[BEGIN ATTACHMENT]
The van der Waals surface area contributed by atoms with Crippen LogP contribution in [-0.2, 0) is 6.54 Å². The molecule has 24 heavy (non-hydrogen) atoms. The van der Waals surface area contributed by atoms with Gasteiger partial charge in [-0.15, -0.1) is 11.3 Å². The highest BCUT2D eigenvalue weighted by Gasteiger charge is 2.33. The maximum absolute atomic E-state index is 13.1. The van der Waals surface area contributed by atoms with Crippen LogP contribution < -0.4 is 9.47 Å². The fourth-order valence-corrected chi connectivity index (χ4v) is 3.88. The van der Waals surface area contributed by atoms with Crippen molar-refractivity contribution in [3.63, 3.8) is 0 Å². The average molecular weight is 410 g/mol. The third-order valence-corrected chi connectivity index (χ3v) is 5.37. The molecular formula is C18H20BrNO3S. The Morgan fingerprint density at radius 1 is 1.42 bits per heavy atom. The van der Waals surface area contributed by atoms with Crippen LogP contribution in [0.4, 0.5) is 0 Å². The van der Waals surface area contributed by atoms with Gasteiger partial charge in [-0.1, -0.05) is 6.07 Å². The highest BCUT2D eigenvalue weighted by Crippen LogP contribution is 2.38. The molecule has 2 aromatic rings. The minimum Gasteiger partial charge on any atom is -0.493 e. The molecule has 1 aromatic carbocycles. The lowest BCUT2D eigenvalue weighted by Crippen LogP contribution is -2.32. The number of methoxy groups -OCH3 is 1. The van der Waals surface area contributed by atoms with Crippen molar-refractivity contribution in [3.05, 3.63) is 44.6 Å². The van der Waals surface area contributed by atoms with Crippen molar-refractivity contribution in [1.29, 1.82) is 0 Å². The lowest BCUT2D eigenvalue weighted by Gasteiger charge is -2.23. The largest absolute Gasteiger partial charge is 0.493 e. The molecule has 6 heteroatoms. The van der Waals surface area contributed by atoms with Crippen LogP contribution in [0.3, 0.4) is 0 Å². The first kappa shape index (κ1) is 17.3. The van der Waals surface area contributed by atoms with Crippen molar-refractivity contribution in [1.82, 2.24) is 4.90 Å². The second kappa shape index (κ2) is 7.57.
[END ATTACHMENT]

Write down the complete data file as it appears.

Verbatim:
The van der Waals surface area contributed by atoms with Crippen LogP contribution in [-0.2, 0) is 6.54 Å². The molecule has 24 heavy (non-hydrogen) atoms. The van der Waals surface area contributed by atoms with Gasteiger partial charge in [-0.15, -0.1) is 11.3 Å². The highest BCUT2D eigenvalue weighted by Gasteiger charge is 2.33. The maximum absolute atomic E-state index is 13.1. The van der Waals surface area contributed by atoms with Crippen LogP contribution < -0.4 is 9.47 Å². The fourth-order valence-corrected chi connectivity index (χ4v) is 3.88. The van der Waals surface area contributed by atoms with Crippen molar-refractivity contribution in [3.63, 3.8) is 0 Å². The average molecular weight is 410 g/mol. The third-order valence-corrected chi connectivity index (χ3v) is 5.37. The molecular formula is C18H20BrNO3S. The Morgan fingerprint density at radius 1 is 1.42 bits per heavy atom. The van der Waals surface area contributed by atoms with Crippen LogP contribution in [0.4, 0.5) is 0 Å². The van der Waals surface area contributed by atoms with Gasteiger partial charge in [-0.1, -0.05) is 6.07 Å². The highest BCUT2D eigenvalue weighted by Crippen LogP contribution is 2.38. The molecule has 2 aromatic rings. The minimum Gasteiger partial charge on any atom is -0.493 e. The molecule has 1 aromatic carbocycles. The lowest BCUT2D eigenvalue weighted by Crippen LogP contribution is -2.32. The number of methoxy groups -OCH3 is 1. The van der Waals surface area contributed by atoms with Crippen molar-refractivity contribution in [3.05, 3.63) is 44.6 Å². The van der Waals surface area contributed by atoms with Crippen molar-refractivity contribution in [1.29, 1.82) is 0 Å². The lowest BCUT2D eigenvalue weighted by Gasteiger charge is -2.23. The largest absolute Gasteiger partial charge is 0.493 e. The molecule has 6 heteroatoms. The van der Waals surface area contributed by atoms with Crippen LogP contribution in [0.3, 0.4) is 0 Å². The first kappa shape index (κ1) is 17.3. The van der Waals surface area contributed by atoms with Crippen molar-refractivity contribution in [1.82, 2.24) is 4.90 Å². The second kappa shape index (κ2) is 7.57.